There was a mood of pragmatic optimism at the Ukraine investment road show held in London on March 20, but no one was pretending the country doesn’t face significant challenges – a fact highlighted by the dearth of fund managers and London-based investors in the audience.
In 2016, Ukraine’s economy returned to growth after collapsing in the wake of the Maidan protests two years earlier. However, the transformation can still be derailed as in 2018 the government has to start paying back billions of dollars in debt it delayed with a painful restructuring deal two years ago. Key parliamentary elections also follow the year after. Will Ukraine be strong enough to cope? The outcome hangs in the balance, depending on what happens this year, the panellists said.
Media reports have been focusing on the problems, the fighting, the corruption, and as an aside, the looming decision to ban Russia’s wheelchair-bound entrant to the Eurovision song contest that will be held in Ukraine this year. But the summit panellists were keen to highlight the “boring” reforms that have been put in place in the most difficult of circumstances over the last three years.
“For 25 years Ukraine was a state capture system and was never run as an economy,” said Artem Shevalev, Alternative Board Director of the European Bank for Reconstruction and Development (EBRD). “Ukraine was run on the basis of personal interests. Following the Maidan protests all the corrupt cash-generating schemes were stopped.”
Tax payments, land registry, e-declarations for civil servants and all the decisions of the Anti-Monopoly Committee are all online now, ushering in an unprecedented level of transparency for Ukraine. Gas tariffs have been hiked, the gas sector and distribution has been liberalised, and the deficit of the national gas company Naftogaz has been wiped out, to name just some of the more notable changes.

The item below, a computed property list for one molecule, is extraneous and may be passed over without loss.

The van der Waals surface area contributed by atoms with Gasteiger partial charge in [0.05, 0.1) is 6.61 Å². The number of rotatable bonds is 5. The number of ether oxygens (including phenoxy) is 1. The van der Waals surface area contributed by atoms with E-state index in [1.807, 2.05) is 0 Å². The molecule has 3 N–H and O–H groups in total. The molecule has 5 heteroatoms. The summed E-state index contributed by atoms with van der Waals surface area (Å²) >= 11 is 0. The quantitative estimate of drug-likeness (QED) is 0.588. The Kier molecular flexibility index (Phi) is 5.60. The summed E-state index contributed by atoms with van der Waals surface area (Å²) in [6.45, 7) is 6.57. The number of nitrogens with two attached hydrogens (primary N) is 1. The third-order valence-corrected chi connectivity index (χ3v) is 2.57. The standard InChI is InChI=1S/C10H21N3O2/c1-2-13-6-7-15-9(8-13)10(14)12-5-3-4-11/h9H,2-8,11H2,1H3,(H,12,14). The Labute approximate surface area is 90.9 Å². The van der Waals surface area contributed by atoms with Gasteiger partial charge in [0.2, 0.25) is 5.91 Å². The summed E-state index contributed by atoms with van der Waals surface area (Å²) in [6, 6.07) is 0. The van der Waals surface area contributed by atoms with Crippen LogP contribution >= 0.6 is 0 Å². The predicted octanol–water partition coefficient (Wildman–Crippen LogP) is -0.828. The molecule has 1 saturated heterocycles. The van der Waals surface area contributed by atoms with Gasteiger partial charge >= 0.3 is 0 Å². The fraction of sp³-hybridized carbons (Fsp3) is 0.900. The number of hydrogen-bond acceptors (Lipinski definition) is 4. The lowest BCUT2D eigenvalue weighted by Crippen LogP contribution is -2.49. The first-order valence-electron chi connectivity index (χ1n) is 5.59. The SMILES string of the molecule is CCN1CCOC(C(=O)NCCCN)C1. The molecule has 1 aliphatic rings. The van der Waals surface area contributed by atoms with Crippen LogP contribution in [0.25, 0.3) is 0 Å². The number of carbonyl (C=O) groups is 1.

“The economy has stabilised now and is in a much better shape than three years ago,” said Timothy Ash, Senior Emerging Markets Sovereign Strategist, BlueBay Asset Management. “The worst of Ukraine’s economic collapse is clearly over. The economy will grow by 2-3% this year. Inflation is high single digits. The fiscal position is strong. And most amazing of all, the [state-owned gas monopolist] Naftogas deficit is gone.”
The government has also pushed through some key International Monetary Fund-sponsored reforms, and while there is still a lot left today, Ukraine’s supporters have plenty to point to when it comes to tallying up the progress.
“Now there is macro stability what is needed next is deep-seated reforms,” said Ash. “Ukraine exists in a competitive environment. It is in competition with the Poles, the Serbs, Vietnam and others. If these reforms can be done then I don’t see any reason why Ukraine should put in 5-6% of growth a year.”
Ash, who is probably the most widely cited analyst covering Ukraine, says the game has changed and is now is all about building sustainable long-term change and a business environment that is not corruptible. “There is no more room for excuses,” according to him.
Or surprises. The Ukrainian leadership’s decision on March 15 to support the economic blockade of the rebel-held territories in the east will hurt economic growth this year. Despite the fighting since 2014, the region remained economically active and its coal and power stations have until now still been working and supplying the rest of the country. Sergei Voloboev, chief economist of Norvik Banka, said that following the surge in growth in the last quarter of 2016 of over 4%, the growth in the first quarter of this year will probably be zero as a result of the shock from cutting off power plants in Donbas.
Ukraine’s recovery needs to stay on track this year as starting next year the country has to start paying back the debt that former minister of finance Natalie Jaresko negotiated in 2015. If growth is weak then the government will not generate the revenues needed to pay these obligations or raise refinancing on the international capital markets.
“Ukraine is at a tipping point. The International Financial Institutions (IFIs) and the people want to see deliverables. The elites and oligarchs don’t want that,” said Ash.
The arrest of oligarch Dmytro Firtash in Vienna and more recently Ukrainian tax service head Roman Nasirov in Kyiv has also unsettled the ruling elite, according to Ash, who are now afraid they will be in the crosshairs next and so are likely to actively stymie the anti-corruption drive.
“It is probably the greatest test the country faces now and it is struggling to overcome it,” he added. Still, despite the lack of progress in undoing corruption, the establishment of the independent National Anti-Corruption Bureau of Ukraine (NABU), which has indicted someone as well-connected as Nasirov, is already a big step forward. “Ukraine is on the cusp of something great, but the elites are stalling as the guys and girls don’t want to go to jail.”